Look around the Graphics Lab

Regular, Semi-Regular Polyhedra, and thier Duals
(first page)

Prisms, Anti-prisms, Pryamids, and related Polyhedra

Miscellanous Polyhedra: Deltahedra

Johnson Solids -- The other convex polyhedra with regular faces

Why I studied polyhedra, and Image Generation Techniques

Known Polyhedral Mathematical Formula

Data Sources and links for Polyhedral Data

### Data Sources for Polyhedra

Whenever possible I used

**Exact Mathematics** to generate the

"OFF" file data for the polyhedral images
I generate. (See

Mathematical Formula). However
I have only a few of the formulas for this.

One of the best sources I found was George Hart's **Encyclopedia of
Polyhedra**. This however only listed the polyhedra in a VRML (suffix
".wrl") format. However a simple Perl Script I wrote extracted the data and
face data to "OFF" data format. His naming has some faults, particularly the
use of the term "trapezoidal" and "trapezohedron" for polyhedra with kite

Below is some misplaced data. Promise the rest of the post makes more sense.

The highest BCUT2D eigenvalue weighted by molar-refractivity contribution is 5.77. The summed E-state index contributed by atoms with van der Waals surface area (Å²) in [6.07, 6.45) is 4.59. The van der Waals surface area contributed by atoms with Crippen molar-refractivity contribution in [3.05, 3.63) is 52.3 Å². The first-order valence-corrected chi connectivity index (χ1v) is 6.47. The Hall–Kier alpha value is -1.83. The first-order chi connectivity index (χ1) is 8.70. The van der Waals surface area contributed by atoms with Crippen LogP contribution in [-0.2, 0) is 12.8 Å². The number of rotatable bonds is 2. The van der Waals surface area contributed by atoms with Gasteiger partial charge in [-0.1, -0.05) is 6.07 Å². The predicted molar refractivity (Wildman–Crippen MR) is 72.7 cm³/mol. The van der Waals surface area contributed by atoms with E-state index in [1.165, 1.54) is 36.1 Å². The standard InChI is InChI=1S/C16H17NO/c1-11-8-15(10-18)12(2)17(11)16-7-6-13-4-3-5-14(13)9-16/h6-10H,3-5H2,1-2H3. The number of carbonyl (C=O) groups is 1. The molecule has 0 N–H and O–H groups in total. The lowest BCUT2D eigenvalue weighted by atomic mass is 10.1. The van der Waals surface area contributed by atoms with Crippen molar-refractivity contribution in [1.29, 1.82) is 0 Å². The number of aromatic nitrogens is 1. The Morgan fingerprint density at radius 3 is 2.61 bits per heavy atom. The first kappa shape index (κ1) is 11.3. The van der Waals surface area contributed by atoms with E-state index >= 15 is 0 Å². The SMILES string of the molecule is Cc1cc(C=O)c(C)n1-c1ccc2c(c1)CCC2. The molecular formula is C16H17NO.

shaped faces, which are not "trapezoids" at all. See definition for a Trapezoid.

A Second good source of data was the NetLib Polyhedron
Database, numbered as per the "Holt Polyhedral Library". This database
used their own "poly" data format, which contained not only 3D data but 2D
"nets" of the polyhedron. The data was easily converted to the "OFF" file format, for my own use.
The Polyhedral Database also has some serious faults. First the 3D object
data for Archimedian Polyhedra is completely missing from the source files.
Then for 5 of the Johnson Solids not all the faces are listed. Finally for 2
Johnson Solids, the 3D object data was completely wrong!

For my own raw OFF datafiles (which I publish with the object) I use Exact
Mathematics where possible, then the Polyhedron Database and failing that
George Hart's less accurate VRML data. Generally I also rotated the object so
as to match the orthogonal axises as as closely as I could. This makes it
easier to later position OFF data for various uses later.

A lot of polyhedra has also now been included into Wikipedia, particularly
the polyhedra groups such as,
Polyhedra,
Archimedean,
Catalan,
Deltahedron,
Prism,
Antiprism,
Bipyramid,
Trapezohedron.

Of course there are lots of other types of polyhedra I have not even looked
at, for example

Zonohedron with two extra polyhedra (at the end of the list given), and

Waterman
Polyhedron which are generated from sphere filling convex hulls.

### Links

WARNING: Many of the sources are no longer available. Though I am sure an
equal number of new sources are now online, I have not searched for them,
but should be easy to find via a web search engine.